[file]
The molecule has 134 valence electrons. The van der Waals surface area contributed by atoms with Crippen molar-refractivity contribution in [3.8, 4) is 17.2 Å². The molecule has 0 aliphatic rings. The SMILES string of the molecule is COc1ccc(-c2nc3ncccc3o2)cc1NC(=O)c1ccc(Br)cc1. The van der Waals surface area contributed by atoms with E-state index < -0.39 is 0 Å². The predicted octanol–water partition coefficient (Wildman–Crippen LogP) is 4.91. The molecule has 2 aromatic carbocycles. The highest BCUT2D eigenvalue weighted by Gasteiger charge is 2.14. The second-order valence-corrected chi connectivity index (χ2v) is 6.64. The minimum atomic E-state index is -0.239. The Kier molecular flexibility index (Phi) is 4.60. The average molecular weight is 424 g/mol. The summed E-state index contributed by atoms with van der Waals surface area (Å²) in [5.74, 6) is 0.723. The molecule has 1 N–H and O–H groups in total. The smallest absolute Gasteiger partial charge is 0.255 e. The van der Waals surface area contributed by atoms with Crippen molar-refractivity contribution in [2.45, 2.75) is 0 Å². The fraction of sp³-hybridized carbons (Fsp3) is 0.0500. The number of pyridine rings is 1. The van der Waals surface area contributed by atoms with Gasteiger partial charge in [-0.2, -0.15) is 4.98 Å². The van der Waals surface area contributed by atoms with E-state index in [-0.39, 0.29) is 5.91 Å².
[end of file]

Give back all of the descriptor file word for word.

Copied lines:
The molecule has 134 valence electrons. The van der Waals surface area contributed by atoms with Crippen molar-refractivity contribution in [3.8, 4) is 17.2 Å². The molecule has 0 aliphatic rings. The SMILES string of the molecule is COc1ccc(-c2nc3ncccc3o2)cc1NC(=O)c1ccc(Br)cc1. The van der Waals surface area contributed by atoms with E-state index < -0.39 is 0 Å². The predicted octanol–water partition coefficient (Wildman–Crippen LogP) is 4.91. The molecule has 2 aromatic carbocycles. The highest BCUT2D eigenvalue weighted by Gasteiger charge is 2.14. The second-order valence-corrected chi connectivity index (χ2v) is 6.64. The minimum atomic E-state index is -0.239. The Kier molecular flexibility index (Phi) is 4.60. The average molecular weight is 424 g/mol. The summed E-state index contributed by atoms with van der Waals surface area (Å²) in [5.74, 6) is 0.723. The molecule has 1 N–H and O–H groups in total. The smallest absolute Gasteiger partial charge is 0.255 e. The van der Waals surface area contributed by atoms with Crippen molar-refractivity contribution in [2.45, 2.75) is 0 Å². The fraction of sp³-hybridized carbons (Fsp3) is 0.0500. The number of pyridine rings is 1. The van der Waals surface area contributed by atoms with Gasteiger partial charge in [-0.2, -0.15) is 4.98 Å². The van der Waals surface area contributed by atoms with E-state index in [-0.39, 0.29) is 5.91 Å².